I believe it is the testament to a tale well told that Ann skimmed over her life when so much more could be written.  It leaves me wanting to know more and I will look forward to her next writings.  I will recommend this to my book club next week.   I recommend this book to non-fiction memoir readers and to fiction readers because I understand the comment now.  It reads like a good story or a good story about a bad time. 

Click on the title to this post to go to Ann's blog and read more. 

Friday, June 10, 2011

Sepia Saturday 78 Uncle Carl"s Paris 1945?

He wrote, "Eiffel Tour Paris"
Alan  is aboard in New York and hopefully enjoying all things the city offers.  He mentioned buildings as the prompt for this week.  I am engaged with much business of my uncle's estate but finally able to do some sharing here on our Sepia community.  As I have shared before, Uncle Carl was with the US Army 809th Tank Destroyer Unit in World War II and all over Europe, even serving time with General Patton.  At one point they were in Paris.   I have scanned a few of the photos he sent home to his mother and sisters, small black and whites still like new all these many many years later.

The year is not identified but based on the  photos in the album from Germany I suspect this was about 1945, perhaps after the war ended.  If you enlarge these photos you can see the old cars.  I like the fountains here in front of the Eiffel Tower.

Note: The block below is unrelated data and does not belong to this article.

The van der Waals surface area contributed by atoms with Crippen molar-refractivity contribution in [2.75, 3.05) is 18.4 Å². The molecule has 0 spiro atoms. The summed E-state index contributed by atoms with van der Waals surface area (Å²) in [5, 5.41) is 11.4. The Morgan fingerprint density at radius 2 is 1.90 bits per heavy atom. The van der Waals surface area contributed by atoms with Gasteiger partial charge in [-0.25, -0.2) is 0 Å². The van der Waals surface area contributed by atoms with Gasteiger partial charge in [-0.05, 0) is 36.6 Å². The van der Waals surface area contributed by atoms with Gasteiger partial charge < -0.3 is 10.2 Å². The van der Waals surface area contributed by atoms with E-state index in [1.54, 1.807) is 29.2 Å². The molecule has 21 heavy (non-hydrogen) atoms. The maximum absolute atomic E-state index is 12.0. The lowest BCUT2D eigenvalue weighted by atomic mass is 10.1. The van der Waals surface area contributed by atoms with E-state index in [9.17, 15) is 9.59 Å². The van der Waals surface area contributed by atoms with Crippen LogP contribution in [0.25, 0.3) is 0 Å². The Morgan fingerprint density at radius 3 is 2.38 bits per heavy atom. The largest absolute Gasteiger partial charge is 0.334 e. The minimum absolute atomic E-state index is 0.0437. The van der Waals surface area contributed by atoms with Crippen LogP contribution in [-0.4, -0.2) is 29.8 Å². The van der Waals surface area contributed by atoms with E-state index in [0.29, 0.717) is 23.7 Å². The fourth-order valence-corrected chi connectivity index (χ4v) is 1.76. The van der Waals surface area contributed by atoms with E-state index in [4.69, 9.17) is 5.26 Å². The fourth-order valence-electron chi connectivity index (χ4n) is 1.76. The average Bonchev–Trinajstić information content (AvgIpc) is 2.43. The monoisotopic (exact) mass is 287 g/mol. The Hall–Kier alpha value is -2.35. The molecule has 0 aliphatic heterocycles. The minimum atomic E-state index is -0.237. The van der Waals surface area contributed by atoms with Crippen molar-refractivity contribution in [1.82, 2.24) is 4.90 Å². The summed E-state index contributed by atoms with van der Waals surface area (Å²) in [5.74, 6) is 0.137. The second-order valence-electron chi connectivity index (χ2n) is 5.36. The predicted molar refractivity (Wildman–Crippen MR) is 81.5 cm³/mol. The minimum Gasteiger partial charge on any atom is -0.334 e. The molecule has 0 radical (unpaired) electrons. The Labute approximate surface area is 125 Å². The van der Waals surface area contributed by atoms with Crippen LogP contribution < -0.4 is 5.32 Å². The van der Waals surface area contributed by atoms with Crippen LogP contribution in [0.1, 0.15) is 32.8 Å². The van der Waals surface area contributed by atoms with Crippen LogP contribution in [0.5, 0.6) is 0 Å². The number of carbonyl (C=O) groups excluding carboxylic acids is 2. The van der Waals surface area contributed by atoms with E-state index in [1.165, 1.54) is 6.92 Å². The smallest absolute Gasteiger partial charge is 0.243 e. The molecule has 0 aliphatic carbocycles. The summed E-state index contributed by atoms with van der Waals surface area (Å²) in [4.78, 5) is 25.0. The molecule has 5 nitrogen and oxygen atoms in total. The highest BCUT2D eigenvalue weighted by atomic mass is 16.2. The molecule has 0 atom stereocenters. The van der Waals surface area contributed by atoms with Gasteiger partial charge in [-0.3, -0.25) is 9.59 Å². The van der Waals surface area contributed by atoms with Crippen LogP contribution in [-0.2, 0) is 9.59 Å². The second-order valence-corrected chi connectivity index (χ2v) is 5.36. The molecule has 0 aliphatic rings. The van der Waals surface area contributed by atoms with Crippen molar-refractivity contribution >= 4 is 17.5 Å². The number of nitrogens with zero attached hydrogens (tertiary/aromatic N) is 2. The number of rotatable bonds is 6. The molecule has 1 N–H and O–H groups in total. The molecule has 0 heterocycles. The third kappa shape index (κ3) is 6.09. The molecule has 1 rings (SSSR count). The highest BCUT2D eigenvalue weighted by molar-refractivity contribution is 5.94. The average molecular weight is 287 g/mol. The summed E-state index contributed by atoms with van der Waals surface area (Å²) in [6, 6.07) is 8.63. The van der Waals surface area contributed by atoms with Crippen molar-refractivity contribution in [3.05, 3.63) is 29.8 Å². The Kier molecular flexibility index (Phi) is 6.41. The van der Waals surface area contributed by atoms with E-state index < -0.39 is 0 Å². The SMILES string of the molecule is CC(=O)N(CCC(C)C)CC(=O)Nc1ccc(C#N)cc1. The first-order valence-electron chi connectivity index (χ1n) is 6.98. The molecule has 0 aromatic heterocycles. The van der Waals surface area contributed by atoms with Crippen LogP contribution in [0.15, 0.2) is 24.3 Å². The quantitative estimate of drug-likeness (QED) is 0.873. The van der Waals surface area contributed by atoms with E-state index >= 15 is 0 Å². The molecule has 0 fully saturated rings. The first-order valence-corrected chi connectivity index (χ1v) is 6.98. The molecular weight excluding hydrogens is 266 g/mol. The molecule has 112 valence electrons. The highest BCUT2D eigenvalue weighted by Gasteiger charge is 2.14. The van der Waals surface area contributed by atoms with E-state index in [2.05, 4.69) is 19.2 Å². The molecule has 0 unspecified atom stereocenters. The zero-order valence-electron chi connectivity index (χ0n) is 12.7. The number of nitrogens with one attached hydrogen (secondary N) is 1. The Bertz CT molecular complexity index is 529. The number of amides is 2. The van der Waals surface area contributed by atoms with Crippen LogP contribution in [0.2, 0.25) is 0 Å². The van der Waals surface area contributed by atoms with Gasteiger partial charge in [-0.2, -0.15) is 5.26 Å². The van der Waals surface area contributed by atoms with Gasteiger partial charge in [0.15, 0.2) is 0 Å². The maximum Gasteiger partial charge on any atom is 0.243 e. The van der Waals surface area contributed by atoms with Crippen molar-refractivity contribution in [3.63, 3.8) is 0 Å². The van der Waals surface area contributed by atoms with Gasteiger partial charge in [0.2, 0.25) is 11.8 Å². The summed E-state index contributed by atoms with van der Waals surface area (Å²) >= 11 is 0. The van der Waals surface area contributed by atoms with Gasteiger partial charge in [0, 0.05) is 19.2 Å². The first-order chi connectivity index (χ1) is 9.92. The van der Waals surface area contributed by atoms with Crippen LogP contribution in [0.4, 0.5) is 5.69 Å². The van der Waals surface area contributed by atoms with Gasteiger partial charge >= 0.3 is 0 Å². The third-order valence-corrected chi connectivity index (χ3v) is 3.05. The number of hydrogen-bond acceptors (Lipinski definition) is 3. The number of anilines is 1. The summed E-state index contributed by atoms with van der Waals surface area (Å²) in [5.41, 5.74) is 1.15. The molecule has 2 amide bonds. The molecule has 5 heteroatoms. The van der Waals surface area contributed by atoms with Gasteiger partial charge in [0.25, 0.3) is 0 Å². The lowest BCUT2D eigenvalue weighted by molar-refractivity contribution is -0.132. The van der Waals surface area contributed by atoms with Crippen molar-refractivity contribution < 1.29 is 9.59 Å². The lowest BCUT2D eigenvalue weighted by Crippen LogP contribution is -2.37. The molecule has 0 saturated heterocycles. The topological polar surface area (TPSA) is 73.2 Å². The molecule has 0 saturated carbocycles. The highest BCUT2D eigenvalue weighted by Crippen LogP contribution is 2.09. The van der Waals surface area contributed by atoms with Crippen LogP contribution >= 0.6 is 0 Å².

Along with photos he sent his sisters silk handkerchiefs.  I have the white and blue ones that he'd given to my Mom and to my aunt.  I have scanned only the blue silk one.  Both are under glass on an antique dresser in a bedroom here.

Never having been to Paris I am not sure of this next photo however he did write de la Concorde on the back.  This one shows the Eiffel Tower far off to the right in the distance.  Enlarging the photo makes the old cars visible, which makes me think that this is  after the war. 

He wrote "Palace de la Concorde"
The blue silk handkerchief.  To my sister
 Notice the flags on the corner of the handkerchief.  This is a bit faded but at 66 years it is entitled to have some wrinkles and fade spots.  I have not attempted to do any restoration or cleaning to this because I do not want to destroy it.  It appears to be painted on silk. I wonder if Uncle Carl might not have done this himself because he was an artist in his own right.

Wherever he went he never forgot home and his family. As busy as he was he always took time to remember. Whatever he saw, and I know there were horrors of war, he never wanted to return. Years later his wife would travel to Europe but he always said he had seen enough to last a lifetime.

All the photos are small, about 2inches  by 3 inches,  black and whites and I wonder if they might have been some type of postcard, but there appears to be no way to determine that.  All are stamped, "approved by Censor" on the back side.  Other than Uncle Carl's writing that is all I know about them.  Although the landmarks still exist today, I expect the surrounding areas have had significant changes.  This last one that I scanned for this week is my favorite, showing the river and the bridge. On the back of it, Uncle Carl wrote, "La Cite, Paris"   
Paris about 1945?